It is understood that anxiety triggers unnecessary fears, irritability, and restlessness. However, it can also cause physical symptoms such as stomach discomfort, fatigue, and shallow respiration. In fact, one very common physical symptom is anxiety headaches.
If you are feeling overly nervous or concerned, you might have tension headaches. Experiencing severe or regular problems can also aggravate anxiety symptoms.
Half of all Americans living with migraines also have anxiety, according to the American Migraine Foundation. ResearchTrusted Source also reports that people with migraine attacks could be up to five times more likely to also have anxiety. To learn how you can alleviate these headaches, continue reading.
Overview of Anxiety Headaches
Nobody wants to suffer from anxiety, but most people can cope with some of the typical symptoms (i.e. a little sweating, a slight twitching of some muscles, some pain in the stomach). Yet specific anxiety symptoms can affect one’s general wellbeing and their quality of life much more significantly. With this, headaches are cited as one of those symptoms which are more severe.
While anxiety headaches are relatively frequent, they can still be extremely painful. Headaches are more likely to occur in stressed conditions.
Stress is a common cause of tension-type headaches and migraines. In addition, it may cause or exacerbate other forms of headaches.
Yet you don’t need to bring pain to your brain. Simple steps to control your stress can help keep your headaches manageable.
Big Stressors and Small Ones
The pain of a big life event like having a baby, a loved one’s death, a career transition, a divorce is inevitable. But typically, this is not the sort of stress that causes headaches.
Instead, it is usually the everyday irritants — looking for misplaced documents, waiting in traffic, tolerating minor annoyances at work — that can erode the ability to deal with them. This tension sparks headaches.
It can only make your headaches worse if you respond to these everyday stressors by tensing your muscles, grinding your teeth, or hunching up your shoulders.
You can’t help avoiding stress every day. But you can control tension, which can help prevent headaches.
How to Relieve Yourself from Headaches
Although there is no established method of rapidly relieving anxiety-related stress headaches, there are several common headache remedies.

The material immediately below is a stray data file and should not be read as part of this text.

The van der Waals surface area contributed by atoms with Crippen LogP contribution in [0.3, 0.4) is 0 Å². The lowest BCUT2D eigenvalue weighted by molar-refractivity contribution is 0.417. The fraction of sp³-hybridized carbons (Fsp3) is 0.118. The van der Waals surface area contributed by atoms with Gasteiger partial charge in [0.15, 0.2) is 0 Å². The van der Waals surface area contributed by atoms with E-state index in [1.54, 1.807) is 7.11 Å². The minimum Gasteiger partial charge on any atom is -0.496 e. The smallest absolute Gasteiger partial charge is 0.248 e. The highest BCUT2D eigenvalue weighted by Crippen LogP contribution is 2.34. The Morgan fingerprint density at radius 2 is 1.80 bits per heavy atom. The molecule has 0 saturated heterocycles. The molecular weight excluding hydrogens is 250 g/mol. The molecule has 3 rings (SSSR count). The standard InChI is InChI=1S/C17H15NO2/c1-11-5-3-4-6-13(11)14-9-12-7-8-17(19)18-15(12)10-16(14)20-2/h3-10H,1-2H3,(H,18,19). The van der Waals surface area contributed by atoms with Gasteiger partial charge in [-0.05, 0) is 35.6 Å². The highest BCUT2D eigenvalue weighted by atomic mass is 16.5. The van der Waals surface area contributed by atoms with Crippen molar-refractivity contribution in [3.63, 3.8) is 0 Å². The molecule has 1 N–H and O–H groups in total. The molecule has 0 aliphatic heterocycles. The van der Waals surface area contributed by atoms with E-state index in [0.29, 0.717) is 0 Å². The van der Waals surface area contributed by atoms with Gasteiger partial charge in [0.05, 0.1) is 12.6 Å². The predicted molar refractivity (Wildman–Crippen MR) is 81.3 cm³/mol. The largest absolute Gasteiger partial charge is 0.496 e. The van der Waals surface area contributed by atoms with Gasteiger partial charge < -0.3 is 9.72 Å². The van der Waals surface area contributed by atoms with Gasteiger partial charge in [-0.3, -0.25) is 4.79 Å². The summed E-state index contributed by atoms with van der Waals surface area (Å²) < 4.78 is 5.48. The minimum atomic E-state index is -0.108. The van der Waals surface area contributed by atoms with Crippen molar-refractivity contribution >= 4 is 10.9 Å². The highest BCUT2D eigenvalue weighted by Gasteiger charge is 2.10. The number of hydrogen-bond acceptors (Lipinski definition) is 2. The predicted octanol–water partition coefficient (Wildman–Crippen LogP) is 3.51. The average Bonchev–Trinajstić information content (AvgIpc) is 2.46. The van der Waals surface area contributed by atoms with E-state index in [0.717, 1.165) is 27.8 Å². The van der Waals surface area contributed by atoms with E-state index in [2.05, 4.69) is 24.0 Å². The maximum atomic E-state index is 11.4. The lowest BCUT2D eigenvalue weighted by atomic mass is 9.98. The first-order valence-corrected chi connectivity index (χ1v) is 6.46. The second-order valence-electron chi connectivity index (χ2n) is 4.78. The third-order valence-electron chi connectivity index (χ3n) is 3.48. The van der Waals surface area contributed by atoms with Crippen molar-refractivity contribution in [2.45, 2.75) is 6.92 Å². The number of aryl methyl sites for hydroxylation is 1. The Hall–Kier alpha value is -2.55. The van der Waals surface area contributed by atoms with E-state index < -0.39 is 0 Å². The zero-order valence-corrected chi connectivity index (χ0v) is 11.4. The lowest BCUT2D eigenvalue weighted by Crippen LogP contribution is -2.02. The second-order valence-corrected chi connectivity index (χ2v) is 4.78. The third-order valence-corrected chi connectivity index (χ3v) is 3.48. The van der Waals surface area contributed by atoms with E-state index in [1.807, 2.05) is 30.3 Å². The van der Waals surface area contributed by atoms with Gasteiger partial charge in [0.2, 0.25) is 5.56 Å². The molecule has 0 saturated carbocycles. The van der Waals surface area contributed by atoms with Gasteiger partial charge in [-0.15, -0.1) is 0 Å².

Some people claim that medicines like Tylenol are effective. But, as with any drug, it is necessary to decide whether it is safe to take or not.
Further, if you want to avoid taking medication, there are many more natural approaches you can take to ease your anxiety headaches.
Drinking water may be a more natural solution since it is a widely cited treatment for headaches because dehydration is known to worsen symptoms of a variety of problems.
Refrain from Using Gadgets
Another way to treat headaches from anxiety is to reduce the amount of “screen-time” you receive. The light from screen time, mainly if you are already prone to problems, may contribute to tension headaches.
This is because the unnatural light can be hard for our eyes and brains to process, putting more stress on them.
Practice Relaxation Techniques
Relaxation strategies can reduce stress symptoms, including headaches. It may also make room for pleasurable things, such as listening to music, dancing, playing a sport, reading a book, or playing with your cat.
So, set aside time to practice relaxation, even if it’s just 10 minutes a day. Techniques include meditation, yoga, deep breathing, and Tai Chi. However, whatever helps you feel relax can work!
Exercise Daily and Eat Smart
Exercise is a traditional means of avoiding headaches – and even treating them. Exercising provides you with a break from the everyday tension of life. Be wary of warming up gradually.
Sudden, intense workouts can cause headaches, which you will obviously want to avoid. Further, exercise in general can reduce the presence of anxiety itself.
Get Enough Sleep
Stress can interfere with sleep, but a lack of sleep can interfere with your ability to cope with any anxiety you may have.
Sleep deficiencies put pressure on your body and can cause the release of stress hormones, such as adrenaline and cortisol. Therefore, it is best to try your best to get appropriate amounts of sleep.
Headaches from anxiety aren’t always extreme, but mild or severe problems can still disrupt your everyday life. Treating headaches with anxiety means knowing that you are feeling them. Sometimes, they are linked to periods of high anxiety or stress.
Identifying what causes your anxiety headaches, as with migraine attacks, will help you avoid particular circumstances or learn to manage your reaction to stress if you can not prevent them.
When you have migraine symptoms or have headaches severe enough to affect your everyday life, it’s best to see your healthcare provider. Seeking treatment for anxiety is usually be the path to progress.